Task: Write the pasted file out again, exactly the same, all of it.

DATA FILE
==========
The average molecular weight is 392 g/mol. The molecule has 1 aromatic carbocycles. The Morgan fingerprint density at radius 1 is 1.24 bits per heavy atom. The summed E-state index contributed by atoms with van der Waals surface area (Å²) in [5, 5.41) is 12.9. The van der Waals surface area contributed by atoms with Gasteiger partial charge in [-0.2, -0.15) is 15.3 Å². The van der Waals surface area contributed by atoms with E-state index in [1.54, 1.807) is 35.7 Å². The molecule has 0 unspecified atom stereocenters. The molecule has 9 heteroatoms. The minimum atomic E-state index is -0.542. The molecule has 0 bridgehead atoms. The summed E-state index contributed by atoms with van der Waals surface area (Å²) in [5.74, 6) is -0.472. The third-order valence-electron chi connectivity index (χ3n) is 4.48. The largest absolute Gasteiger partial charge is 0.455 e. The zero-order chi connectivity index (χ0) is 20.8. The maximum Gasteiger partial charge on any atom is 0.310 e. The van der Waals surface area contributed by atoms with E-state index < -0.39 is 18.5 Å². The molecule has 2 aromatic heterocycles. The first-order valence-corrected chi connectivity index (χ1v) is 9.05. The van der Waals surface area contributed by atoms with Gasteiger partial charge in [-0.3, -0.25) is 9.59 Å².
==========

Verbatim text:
The average molecular weight is 392 g/mol. The molecule has 1 aromatic carbocycles. The Morgan fingerprint density at radius 1 is 1.24 bits per heavy atom. The summed E-state index contributed by atoms with van der Waals surface area (Å²) in [5, 5.41) is 12.9. The van der Waals surface area contributed by atoms with Gasteiger partial charge in [-0.2, -0.15) is 15.3 Å². The van der Waals surface area contributed by atoms with E-state index in [1.54, 1.807) is 35.7 Å². The molecule has 0 unspecified atom stereocenters. The molecule has 9 heteroatoms. The minimum atomic E-state index is -0.542. The molecule has 0 bridgehead atoms. The summed E-state index contributed by atoms with van der Waals surface area (Å²) in [5.74, 6) is -0.472. The third-order valence-electron chi connectivity index (χ3n) is 4.48. The largest absolute Gasteiger partial charge is 0.455 e. The zero-order chi connectivity index (χ0) is 20.8. The maximum Gasteiger partial charge on any atom is 0.310 e. The van der Waals surface area contributed by atoms with E-state index < -0.39 is 18.5 Å². The molecule has 2 aromatic heterocycles. The first-order valence-corrected chi connectivity index (χ1v) is 9.05. The van der Waals surface area contributed by atoms with Gasteiger partial charge in [-0.3, -0.25) is 9.59 Å².